Gendered language isn’t anything new. The English language has repeatedly identified people as male or female through titles and other descriptive words. Think waiter/waitress, policeman/policewoman, and so on. Fortunately, many of these words have been replaced by gender-neutral terms (server and police officer), but at the same time, some of the latest neologisms assign gender to terms that were previously neutral .
We’re talking about terms like girl boss, SheEO, and Boss Babe. At first, they may sound empowering, but the overall effect of these words and others like them is more patronizing than anything. They’re unnecessary and undermine efforts to take gender out of conversations in which it is—or at least should be—irrelevant.
Not only that, but not everyone identifies as male or female. Some prefer to use gender-neutral pronouns, such as they and them. And “them boss” is just confusing.
So let’s take a look at some of the most unnecessarily feminine words … and where they came from.
Let’s start with girl boss. This is a term that took off in 2014 after Sophia Amoruso, founder of Nasty Gal, wrote the book #GIRLBOSS. The message was great—that outsiders can carve a unique path to success—and while there’s a certain amount of pride in announcing that you’re a female and in charge, the fact is that it should be expected that women are bosses, just like men. Adding girl before boss makes the title sound cute rather than capable and competent.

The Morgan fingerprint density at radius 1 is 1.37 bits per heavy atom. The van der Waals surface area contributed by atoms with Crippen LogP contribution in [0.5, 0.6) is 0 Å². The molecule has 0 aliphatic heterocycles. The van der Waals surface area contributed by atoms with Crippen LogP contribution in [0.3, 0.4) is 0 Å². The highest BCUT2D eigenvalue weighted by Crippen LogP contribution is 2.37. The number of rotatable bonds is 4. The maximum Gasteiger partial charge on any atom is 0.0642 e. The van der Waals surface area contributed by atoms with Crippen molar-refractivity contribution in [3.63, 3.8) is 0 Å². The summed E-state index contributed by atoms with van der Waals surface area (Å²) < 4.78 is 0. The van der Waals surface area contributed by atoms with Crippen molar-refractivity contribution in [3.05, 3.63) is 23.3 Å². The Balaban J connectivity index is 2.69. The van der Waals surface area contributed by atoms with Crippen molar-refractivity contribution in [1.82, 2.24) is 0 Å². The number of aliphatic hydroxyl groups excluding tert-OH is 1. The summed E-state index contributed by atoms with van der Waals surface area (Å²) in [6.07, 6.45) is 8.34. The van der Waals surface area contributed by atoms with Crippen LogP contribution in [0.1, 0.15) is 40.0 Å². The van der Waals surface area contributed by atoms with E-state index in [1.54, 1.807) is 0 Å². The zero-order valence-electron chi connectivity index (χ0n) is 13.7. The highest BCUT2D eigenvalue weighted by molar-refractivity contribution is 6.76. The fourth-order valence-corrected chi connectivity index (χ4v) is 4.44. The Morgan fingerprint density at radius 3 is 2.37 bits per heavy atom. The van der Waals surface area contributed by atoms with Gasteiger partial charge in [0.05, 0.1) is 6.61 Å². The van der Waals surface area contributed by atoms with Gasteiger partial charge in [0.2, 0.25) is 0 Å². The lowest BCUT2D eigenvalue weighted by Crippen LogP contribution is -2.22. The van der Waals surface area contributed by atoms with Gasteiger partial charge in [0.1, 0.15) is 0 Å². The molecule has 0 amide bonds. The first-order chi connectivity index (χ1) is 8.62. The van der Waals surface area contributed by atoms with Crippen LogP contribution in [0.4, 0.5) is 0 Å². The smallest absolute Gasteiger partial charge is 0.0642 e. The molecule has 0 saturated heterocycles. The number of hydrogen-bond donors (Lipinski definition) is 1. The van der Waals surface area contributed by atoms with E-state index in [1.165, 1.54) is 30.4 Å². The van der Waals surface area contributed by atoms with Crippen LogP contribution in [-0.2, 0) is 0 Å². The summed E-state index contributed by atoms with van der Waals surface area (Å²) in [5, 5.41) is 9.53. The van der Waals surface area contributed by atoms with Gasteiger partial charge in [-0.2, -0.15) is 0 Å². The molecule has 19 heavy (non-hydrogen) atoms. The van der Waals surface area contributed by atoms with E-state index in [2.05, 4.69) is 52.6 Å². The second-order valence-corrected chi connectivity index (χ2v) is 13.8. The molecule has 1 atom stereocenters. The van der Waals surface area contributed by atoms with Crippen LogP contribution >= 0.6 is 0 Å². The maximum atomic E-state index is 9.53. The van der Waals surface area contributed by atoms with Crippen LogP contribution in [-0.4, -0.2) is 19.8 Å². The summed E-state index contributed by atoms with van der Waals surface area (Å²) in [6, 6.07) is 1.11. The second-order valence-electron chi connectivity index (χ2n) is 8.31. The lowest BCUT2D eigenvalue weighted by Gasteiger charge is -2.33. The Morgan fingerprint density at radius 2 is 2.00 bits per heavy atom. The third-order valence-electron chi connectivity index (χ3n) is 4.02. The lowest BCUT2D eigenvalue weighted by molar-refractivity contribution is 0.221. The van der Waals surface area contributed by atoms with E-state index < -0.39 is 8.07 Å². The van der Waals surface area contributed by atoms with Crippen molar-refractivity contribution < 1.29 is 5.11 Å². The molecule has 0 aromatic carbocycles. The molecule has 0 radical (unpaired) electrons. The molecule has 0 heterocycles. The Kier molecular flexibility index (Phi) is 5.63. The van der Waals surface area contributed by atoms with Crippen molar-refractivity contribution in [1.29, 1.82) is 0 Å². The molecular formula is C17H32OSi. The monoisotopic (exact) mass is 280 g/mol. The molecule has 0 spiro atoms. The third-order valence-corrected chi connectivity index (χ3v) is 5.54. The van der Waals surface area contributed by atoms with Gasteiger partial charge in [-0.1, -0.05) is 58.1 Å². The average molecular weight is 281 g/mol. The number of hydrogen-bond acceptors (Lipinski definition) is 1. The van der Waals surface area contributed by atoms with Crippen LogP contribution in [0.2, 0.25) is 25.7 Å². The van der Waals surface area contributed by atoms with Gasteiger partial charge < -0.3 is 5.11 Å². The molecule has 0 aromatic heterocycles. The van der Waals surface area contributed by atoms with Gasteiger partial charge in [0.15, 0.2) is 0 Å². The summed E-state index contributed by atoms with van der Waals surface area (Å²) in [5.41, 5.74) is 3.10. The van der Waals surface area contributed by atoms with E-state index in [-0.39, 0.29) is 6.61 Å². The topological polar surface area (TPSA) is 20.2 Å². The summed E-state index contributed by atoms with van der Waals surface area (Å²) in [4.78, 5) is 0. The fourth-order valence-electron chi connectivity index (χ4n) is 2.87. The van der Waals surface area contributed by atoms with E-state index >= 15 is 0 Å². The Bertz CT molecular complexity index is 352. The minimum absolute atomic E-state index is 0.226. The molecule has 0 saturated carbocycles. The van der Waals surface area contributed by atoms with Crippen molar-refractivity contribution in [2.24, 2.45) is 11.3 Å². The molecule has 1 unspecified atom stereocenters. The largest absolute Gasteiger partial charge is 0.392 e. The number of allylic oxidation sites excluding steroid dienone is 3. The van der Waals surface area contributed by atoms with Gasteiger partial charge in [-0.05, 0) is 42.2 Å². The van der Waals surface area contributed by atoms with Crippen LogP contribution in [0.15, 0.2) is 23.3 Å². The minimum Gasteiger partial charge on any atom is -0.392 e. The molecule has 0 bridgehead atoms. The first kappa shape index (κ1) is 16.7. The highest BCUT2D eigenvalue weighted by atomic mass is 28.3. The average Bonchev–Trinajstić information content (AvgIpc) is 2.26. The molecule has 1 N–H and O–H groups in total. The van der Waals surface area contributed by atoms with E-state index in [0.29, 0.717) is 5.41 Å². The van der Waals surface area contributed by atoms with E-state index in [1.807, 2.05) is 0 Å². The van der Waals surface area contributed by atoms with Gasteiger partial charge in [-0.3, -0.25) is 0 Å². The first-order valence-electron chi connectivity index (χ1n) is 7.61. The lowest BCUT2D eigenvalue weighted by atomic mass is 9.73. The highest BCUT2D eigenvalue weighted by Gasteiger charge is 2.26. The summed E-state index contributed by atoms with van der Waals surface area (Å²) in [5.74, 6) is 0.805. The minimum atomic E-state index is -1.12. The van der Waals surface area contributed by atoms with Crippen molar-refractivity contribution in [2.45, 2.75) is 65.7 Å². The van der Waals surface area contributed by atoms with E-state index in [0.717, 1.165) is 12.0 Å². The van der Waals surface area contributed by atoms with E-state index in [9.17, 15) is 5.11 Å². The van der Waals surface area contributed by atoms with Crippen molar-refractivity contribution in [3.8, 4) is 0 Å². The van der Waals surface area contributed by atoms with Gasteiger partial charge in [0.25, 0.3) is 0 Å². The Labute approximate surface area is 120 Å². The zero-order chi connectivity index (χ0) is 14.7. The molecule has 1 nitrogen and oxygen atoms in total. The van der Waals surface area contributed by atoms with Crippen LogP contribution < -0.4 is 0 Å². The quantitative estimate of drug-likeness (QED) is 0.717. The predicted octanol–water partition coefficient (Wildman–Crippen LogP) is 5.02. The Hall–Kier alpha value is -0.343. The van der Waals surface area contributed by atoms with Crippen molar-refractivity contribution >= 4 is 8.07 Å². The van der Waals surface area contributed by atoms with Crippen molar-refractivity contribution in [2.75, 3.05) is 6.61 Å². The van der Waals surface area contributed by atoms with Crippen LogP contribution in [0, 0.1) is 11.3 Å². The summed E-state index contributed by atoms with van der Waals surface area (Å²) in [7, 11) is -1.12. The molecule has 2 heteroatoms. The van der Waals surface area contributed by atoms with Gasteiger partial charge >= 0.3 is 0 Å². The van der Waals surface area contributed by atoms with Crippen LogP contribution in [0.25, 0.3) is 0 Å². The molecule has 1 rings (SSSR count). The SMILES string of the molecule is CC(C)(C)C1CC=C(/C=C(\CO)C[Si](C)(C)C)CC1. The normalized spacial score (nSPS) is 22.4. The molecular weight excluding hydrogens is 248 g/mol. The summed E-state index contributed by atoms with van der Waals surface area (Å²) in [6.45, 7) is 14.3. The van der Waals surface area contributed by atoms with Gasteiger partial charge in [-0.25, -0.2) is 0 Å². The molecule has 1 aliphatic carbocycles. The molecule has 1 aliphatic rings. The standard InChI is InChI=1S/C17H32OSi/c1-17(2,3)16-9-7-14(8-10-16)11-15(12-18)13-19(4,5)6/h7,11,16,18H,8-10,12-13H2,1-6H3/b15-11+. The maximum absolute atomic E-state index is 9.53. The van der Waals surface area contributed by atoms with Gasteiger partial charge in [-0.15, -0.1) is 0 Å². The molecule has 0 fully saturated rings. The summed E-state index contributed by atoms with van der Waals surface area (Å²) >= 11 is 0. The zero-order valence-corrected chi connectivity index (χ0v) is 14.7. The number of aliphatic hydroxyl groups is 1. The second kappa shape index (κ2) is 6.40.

The definition of boss certainly doesn’t include gender: “a person who employs or superintends workers; manager.” This Americanism is first recorded around 1640–50, stemming from the Dutch word baas, meaning “master, foreman.”
A portmanteau of she and hero, shero is used to describe a woman who performs heroic feats, inspires others, or is a general badass. Think Ruth Bader Ginsburg, for example. The term isn’t actually new. In fact, there’s some evidence that it dates back to the suffragette movement of the late 1800s, but that doesn’t make the prefix any more necessary. Some may argue that it’s better than heroine, which sounds just like the drug heroin. In the cases of heroine and shero … it’s clear that hero on its own suffices.
The definition of hero is “a person noted for courageous acts or nobility of character.” The word dates back to 1605–15, and it was originally used to describe only men. Over time, however, it has evolved into a gender-neutral term, so even if the she in shero was necessary in the past, these days the she should be shed.
WATCH: What Did The Word "Hero" Used To Mean?
Another she we should shed comes in the form of she sheds. Like man cave, she shed is a term used to describe a place a woman can escape to, usually a small building placed in the backyard. The origins of the term are a bit murky, but it seems to have first appeared around 2015. It was notably used in a 2018 State Farm commercial featuring Cheryl and her she shed, which seemed to accelerate the term’s popularity.
The she here is superfluous at best. Shed by itself would do just fine, though many of these fancy so-called she sheds are more like tiny houses or backyard offices instead of what the definition of shed (“a slight or rude structure built for shelter, storage, etc.”) implies.
Now, just for fun, say it fast five times: “She sheds she sheds down by the seashore …”